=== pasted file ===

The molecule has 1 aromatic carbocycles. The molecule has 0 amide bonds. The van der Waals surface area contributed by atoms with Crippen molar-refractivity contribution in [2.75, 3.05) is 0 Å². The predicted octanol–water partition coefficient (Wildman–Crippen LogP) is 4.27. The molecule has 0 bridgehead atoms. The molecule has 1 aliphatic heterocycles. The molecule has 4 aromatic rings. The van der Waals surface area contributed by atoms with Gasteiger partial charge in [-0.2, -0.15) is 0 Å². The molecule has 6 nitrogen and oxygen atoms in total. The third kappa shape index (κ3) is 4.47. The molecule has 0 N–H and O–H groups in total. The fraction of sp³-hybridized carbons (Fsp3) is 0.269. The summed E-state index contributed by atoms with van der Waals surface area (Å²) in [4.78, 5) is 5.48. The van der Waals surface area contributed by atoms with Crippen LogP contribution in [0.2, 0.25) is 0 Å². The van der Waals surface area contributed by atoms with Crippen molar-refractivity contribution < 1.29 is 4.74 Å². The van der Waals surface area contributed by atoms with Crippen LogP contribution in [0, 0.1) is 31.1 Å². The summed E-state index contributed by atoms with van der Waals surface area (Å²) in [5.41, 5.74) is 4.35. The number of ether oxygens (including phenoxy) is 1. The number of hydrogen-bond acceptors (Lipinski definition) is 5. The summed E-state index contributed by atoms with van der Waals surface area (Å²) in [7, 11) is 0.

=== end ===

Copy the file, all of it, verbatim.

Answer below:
The molecule has 1 aromatic carbocycles. The molecule has 0 amide bonds. The van der Waals surface area contributed by atoms with Crippen molar-refractivity contribution in [2.75, 3.05) is 0 Å². The predicted octanol–water partition coefficient (Wildman–Crippen LogP) is 4.27. The molecule has 0 bridgehead atoms. The molecule has 1 aliphatic heterocycles. The molecule has 4 aromatic rings. The van der Waals surface area contributed by atoms with Gasteiger partial charge in [-0.2, -0.15) is 0 Å². The molecule has 6 nitrogen and oxygen atoms in total. The third kappa shape index (κ3) is 4.47. The molecule has 0 N–H and O–H groups in total. The fraction of sp³-hybridized carbons (Fsp3) is 0.269. The summed E-state index contributed by atoms with van der Waals surface area (Å²) in [4.78, 5) is 5.48. The van der Waals surface area contributed by atoms with Crippen LogP contribution in [0.2, 0.25) is 0 Å². The van der Waals surface area contributed by atoms with Crippen molar-refractivity contribution < 1.29 is 4.74 Å². The van der Waals surface area contributed by atoms with Crippen LogP contribution in [0, 0.1) is 31.1 Å². The summed E-state index contributed by atoms with van der Waals surface area (Å²) in [5.41, 5.74) is 4.35. The number of ether oxygens (including phenoxy) is 1. The number of hydrogen-bond acceptors (Lipinski definition) is 5. The summed E-state index contributed by atoms with van der Waals surface area (Å²) in [7, 11) is 0.